Day 2 marked the official start to AU2008 with the traditional keynote presentation. Needless to say, there was a lot less fanfare than last year. Gone was the mega circular screen, which was featured in a video recording as part of the presentation, and you could tell there were less attendees from last year. Perhaps signs of the economic downturn? One thing is for sure though: the revolution in our workflows which has picked up incredible speed and grabbed headlines all over the place over the last few years, is here to stay. I guess now is the time to painstakingly implement all this vision and dreams about moving data seamlessly between applications, consolidating existing tools and interfaces into more efficient ones. Innovation will be seen in a more toned-down fashion as work is done to solve all these issues and the marketing department is involved less in painting our future and moves on to other ventures. We get it, we're on board, now let's get it done!
I had a very interesting discussion with Jeff Hanson of Autodesk in the AEC Lounge regarding documentation, Revit in particular. The online Help that comes with Revit has been steadily getting better recently and we have also seen an increase in other forms of documentation such as subscription White Papers that are useful to BIM Managers and users, together with a slew of tutorials and guides, such as the very detailed Families Guide. I have no doubt that this trend will continue and that's great news to all. It is incredibly difficult to create such documentation due to "localization", where each piece of documentation that is released has to be translated and made relevant in other languages (I believe around 39 languages). I'm sure you can appreciate that it's not cheap or easy to achieve that task and we'll obviously continue to expect and push for more.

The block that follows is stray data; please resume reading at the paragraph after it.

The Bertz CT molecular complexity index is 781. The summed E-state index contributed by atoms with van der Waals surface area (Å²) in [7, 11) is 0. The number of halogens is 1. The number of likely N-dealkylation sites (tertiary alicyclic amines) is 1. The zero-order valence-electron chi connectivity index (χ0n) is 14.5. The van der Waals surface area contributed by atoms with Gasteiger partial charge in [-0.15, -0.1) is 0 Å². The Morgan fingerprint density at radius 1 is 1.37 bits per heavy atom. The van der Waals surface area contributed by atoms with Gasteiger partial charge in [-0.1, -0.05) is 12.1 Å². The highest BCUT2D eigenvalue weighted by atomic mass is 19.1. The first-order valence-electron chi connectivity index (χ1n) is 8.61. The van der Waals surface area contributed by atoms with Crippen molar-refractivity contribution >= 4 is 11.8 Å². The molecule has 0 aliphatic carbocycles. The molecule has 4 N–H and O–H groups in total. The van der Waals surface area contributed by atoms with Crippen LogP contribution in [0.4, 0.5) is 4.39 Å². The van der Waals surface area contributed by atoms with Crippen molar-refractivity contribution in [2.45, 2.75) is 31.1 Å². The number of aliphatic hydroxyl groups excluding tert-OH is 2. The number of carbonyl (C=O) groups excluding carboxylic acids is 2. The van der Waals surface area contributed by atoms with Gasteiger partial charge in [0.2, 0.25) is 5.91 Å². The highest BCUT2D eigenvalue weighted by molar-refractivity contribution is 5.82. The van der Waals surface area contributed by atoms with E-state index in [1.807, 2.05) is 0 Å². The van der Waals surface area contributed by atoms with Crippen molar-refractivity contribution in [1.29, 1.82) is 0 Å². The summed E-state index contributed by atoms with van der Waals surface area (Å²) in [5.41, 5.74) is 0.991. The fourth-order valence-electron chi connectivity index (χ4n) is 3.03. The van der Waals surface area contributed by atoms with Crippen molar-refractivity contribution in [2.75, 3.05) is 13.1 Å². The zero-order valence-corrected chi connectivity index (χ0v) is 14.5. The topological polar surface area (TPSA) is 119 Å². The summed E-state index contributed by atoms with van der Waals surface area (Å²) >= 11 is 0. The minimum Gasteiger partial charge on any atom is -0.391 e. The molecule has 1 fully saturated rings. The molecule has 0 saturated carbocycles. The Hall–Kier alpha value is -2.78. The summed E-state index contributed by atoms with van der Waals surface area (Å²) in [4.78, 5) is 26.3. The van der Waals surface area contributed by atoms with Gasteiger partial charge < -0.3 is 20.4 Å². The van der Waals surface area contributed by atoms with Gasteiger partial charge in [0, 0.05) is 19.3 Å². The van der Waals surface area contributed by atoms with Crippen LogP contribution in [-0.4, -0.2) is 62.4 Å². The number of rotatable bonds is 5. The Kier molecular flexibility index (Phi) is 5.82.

I met with Steven Campbell, my moral support and coach during our presentation on Thursday and Friday, and we went over the class material briefly, trying to time each section so we don't run past our period or cut it too short. I'll have to spend some time today rehearsing in my head too. You can never do enough and it'll be hard to go to bed early!
Here's how you feed hungry masses of highly intelligent design professionals, change agents and experts:
A class I attended, Successful Change Management, had some interesting information about the dynamics and psychology of change. Those of us that embrace change and know that it is the only constant in life have it easier than others, and by knowing some key things about how to approach the subject can only serve to help you and your organization while implementing new technology. It was surely worth my time to be there.
I was really excited to be part of a an "expert panel review" of some upcoming Revit features. I can't say anything about it though, bummer. I'll stay as neutral and cold as a block of ice. You'll have to wait. I know it's painful, but I had to do that myself in the past as no one would tell me anything. Please be patient. I'm kinda enjoying this unemotional portrayal of emotion...what a contradiction. If you cross me in a hallway, don't ask me about it, I'm not cracking down.
The day ended with the opening of the convention floor. Once again, it felt like there was less "uhhh ahhh" technology compared to last year. I visited around with some friends and colleagues and am still trying to meet a bunch of people from previous years and AUGI forum members. I'm looking forward to some of the Unplugged sessions and the Design Slam.